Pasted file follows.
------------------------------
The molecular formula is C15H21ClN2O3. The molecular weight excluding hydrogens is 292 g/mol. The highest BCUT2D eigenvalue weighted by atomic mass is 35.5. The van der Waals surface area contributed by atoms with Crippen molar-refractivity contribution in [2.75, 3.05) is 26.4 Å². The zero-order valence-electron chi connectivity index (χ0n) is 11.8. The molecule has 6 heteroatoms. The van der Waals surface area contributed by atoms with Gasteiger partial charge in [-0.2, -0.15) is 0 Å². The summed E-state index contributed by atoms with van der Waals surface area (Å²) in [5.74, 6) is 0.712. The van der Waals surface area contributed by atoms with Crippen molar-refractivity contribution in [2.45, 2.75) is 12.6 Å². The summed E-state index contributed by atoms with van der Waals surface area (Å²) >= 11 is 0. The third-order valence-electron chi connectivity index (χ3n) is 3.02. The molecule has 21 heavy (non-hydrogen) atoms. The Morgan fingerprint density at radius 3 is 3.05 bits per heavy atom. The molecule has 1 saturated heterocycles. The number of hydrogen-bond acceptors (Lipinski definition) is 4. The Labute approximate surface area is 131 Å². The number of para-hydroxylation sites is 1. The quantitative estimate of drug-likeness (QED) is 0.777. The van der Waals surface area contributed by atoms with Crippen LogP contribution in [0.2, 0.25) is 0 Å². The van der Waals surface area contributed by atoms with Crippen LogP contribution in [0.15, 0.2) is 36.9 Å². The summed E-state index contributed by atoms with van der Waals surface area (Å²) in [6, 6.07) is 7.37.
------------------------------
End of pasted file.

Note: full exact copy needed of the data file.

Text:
The molecular formula is C15H21ClN2O3. The molecular weight excluding hydrogens is 292 g/mol. The highest BCUT2D eigenvalue weighted by atomic mass is 35.5. The van der Waals surface area contributed by atoms with Crippen molar-refractivity contribution in [2.75, 3.05) is 26.4 Å². The zero-order valence-electron chi connectivity index (χ0n) is 11.8. The molecule has 6 heteroatoms. The van der Waals surface area contributed by atoms with Gasteiger partial charge in [-0.2, -0.15) is 0 Å². The summed E-state index contributed by atoms with van der Waals surface area (Å²) in [5.74, 6) is 0.712. The van der Waals surface area contributed by atoms with Crippen molar-refractivity contribution in [2.45, 2.75) is 12.6 Å². The summed E-state index contributed by atoms with van der Waals surface area (Å²) >= 11 is 0. The third-order valence-electron chi connectivity index (χ3n) is 3.02. The molecule has 21 heavy (non-hydrogen) atoms. The Morgan fingerprint density at radius 3 is 3.05 bits per heavy atom. The molecule has 1 saturated heterocycles. The number of hydrogen-bond acceptors (Lipinski definition) is 4. The Labute approximate surface area is 131 Å². The number of para-hydroxylation sites is 1. The quantitative estimate of drug-likeness (QED) is 0.777. The van der Waals surface area contributed by atoms with Crippen LogP contribution in [0.2, 0.25) is 0 Å². The van der Waals surface area contributed by atoms with Crippen LogP contribution in [0.15, 0.2) is 36.9 Å². The summed E-state index contributed by atoms with van der Waals surface area (Å²) in [6, 6.07) is 7.37.